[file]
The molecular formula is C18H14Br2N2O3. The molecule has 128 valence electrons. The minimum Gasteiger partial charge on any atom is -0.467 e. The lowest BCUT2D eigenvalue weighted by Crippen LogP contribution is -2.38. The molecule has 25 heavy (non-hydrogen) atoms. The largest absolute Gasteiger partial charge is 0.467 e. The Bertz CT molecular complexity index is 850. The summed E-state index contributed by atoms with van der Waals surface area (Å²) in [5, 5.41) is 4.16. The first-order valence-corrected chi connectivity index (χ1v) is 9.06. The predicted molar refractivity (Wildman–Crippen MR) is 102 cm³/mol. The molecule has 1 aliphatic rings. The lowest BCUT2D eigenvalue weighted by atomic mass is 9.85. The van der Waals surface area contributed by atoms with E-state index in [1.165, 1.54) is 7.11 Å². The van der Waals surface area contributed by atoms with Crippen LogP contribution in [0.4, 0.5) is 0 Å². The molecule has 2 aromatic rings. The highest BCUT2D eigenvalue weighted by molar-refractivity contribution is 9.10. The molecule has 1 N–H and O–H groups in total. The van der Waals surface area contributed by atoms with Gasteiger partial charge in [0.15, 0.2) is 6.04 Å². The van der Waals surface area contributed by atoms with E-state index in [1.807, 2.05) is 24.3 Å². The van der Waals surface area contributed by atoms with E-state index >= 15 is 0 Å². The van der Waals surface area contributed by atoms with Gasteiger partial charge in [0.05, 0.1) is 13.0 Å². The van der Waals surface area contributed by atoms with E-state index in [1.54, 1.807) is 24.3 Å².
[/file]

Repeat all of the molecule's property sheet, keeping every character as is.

The molecular formula is C18H14Br2N2O3. The molecule has 128 valence electrons. The minimum Gasteiger partial charge on any atom is -0.467 e. The lowest BCUT2D eigenvalue weighted by Crippen LogP contribution is -2.38. The molecule has 25 heavy (non-hydrogen) atoms. The largest absolute Gasteiger partial charge is 0.467 e. The Bertz CT molecular complexity index is 850. The summed E-state index contributed by atoms with van der Waals surface area (Å²) in [5, 5.41) is 4.16. The first-order valence-corrected chi connectivity index (χ1v) is 9.06. The predicted molar refractivity (Wildman–Crippen MR) is 102 cm³/mol. The molecule has 1 aliphatic rings. The lowest BCUT2D eigenvalue weighted by atomic mass is 9.85. The van der Waals surface area contributed by atoms with E-state index in [1.165, 1.54) is 7.11 Å². The van der Waals surface area contributed by atoms with Crippen LogP contribution in [0.4, 0.5) is 0 Å². The molecule has 2 aromatic rings. The highest BCUT2D eigenvalue weighted by molar-refractivity contribution is 9.10. The molecule has 1 N–H and O–H groups in total. The van der Waals surface area contributed by atoms with Gasteiger partial charge in [0.15, 0.2) is 6.04 Å². The van der Waals surface area contributed by atoms with E-state index in [1.807, 2.05) is 24.3 Å². The van der Waals surface area contributed by atoms with E-state index >= 15 is 0 Å². The van der Waals surface area contributed by atoms with Gasteiger partial charge in [0.05, 0.1) is 13.0 Å². The van der Waals surface area contributed by atoms with E-state index in [1.54, 1.807) is 24.3 Å².